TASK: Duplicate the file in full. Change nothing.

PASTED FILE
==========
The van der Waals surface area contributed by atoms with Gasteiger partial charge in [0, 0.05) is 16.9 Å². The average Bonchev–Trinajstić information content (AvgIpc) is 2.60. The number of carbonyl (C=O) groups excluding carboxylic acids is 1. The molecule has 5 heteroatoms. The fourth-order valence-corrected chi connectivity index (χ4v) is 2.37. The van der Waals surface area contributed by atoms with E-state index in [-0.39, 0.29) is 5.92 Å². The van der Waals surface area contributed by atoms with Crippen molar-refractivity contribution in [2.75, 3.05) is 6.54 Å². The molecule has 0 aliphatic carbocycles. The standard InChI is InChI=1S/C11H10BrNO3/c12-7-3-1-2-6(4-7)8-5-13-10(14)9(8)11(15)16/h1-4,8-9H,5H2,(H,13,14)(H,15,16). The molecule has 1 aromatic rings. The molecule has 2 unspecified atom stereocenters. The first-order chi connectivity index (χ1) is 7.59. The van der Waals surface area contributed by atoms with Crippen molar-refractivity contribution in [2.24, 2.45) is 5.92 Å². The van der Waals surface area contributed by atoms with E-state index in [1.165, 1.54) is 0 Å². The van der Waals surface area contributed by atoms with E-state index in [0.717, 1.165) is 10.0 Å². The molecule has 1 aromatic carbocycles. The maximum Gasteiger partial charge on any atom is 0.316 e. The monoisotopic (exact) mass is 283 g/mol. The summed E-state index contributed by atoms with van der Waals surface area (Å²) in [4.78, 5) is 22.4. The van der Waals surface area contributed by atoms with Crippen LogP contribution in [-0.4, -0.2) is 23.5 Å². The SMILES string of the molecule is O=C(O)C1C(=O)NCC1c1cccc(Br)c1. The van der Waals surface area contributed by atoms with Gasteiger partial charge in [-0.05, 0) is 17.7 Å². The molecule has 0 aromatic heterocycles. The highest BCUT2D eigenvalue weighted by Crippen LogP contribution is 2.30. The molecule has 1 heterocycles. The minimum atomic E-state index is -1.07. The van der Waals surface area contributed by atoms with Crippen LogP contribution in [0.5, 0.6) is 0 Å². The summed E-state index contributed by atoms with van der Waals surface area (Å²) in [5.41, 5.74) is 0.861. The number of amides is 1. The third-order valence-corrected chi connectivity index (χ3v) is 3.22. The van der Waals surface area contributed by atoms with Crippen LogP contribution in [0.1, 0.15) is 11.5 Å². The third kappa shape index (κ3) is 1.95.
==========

The van der Waals surface area contributed by atoms with Gasteiger partial charge in [0, 0.05) is 16.9 Å². The average Bonchev–Trinajstić information content (AvgIpc) is 2.60. The number of carbonyl (C=O) groups excluding carboxylic acids is 1. The molecule has 5 heteroatoms. The fourth-order valence-corrected chi connectivity index (χ4v) is 2.37. The van der Waals surface area contributed by atoms with E-state index in [-0.39, 0.29) is 5.92 Å². The van der Waals surface area contributed by atoms with Crippen molar-refractivity contribution in [2.75, 3.05) is 6.54 Å². The molecule has 0 aliphatic carbocycles. The standard InChI is InChI=1S/C11H10BrNO3/c12-7-3-1-2-6(4-7)8-5-13-10(14)9(8)11(15)16/h1-4,8-9H,5H2,(H,13,14)(H,15,16). The molecule has 1 aromatic rings. The molecule has 2 unspecified atom stereocenters. The first-order chi connectivity index (χ1) is 7.59. The van der Waals surface area contributed by atoms with Crippen molar-refractivity contribution in [2.24, 2.45) is 5.92 Å². The van der Waals surface area contributed by atoms with E-state index in [1.165, 1.54) is 0 Å². The van der Waals surface area contributed by atoms with E-state index in [0.717, 1.165) is 10.0 Å². The molecule has 1 aromatic carbocycles. The maximum Gasteiger partial charge on any atom is 0.316 e. The monoisotopic (exact) mass is 283 g/mol. The summed E-state index contributed by atoms with van der Waals surface area (Å²) in [4.78, 5) is 22.4. The van der Waals surface area contributed by atoms with Crippen LogP contribution in [-0.4, -0.2) is 23.5 Å². The SMILES string of the molecule is O=C(O)C1C(=O)NCC1c1cccc(Br)c1. The van der Waals surface area contributed by atoms with Gasteiger partial charge in [-0.05, 0) is 17.7 Å². The molecule has 0 aromatic heterocycles. The highest BCUT2D eigenvalue weighted by Crippen LogP contribution is 2.30. The molecule has 1 heterocycles. The minimum atomic E-state index is -1.07. The van der Waals surface area contributed by atoms with Crippen LogP contribution in [0.5, 0.6) is 0 Å². The summed E-state index contributed by atoms with van der Waals surface area (Å²) in [5.41, 5.74) is 0.861. The number of amides is 1. The third-order valence-corrected chi connectivity index (χ3v) is 3.22. The van der Waals surface area contributed by atoms with Crippen LogP contribution in [0.1, 0.15) is 11.5 Å². The third kappa shape index (κ3) is 1.95.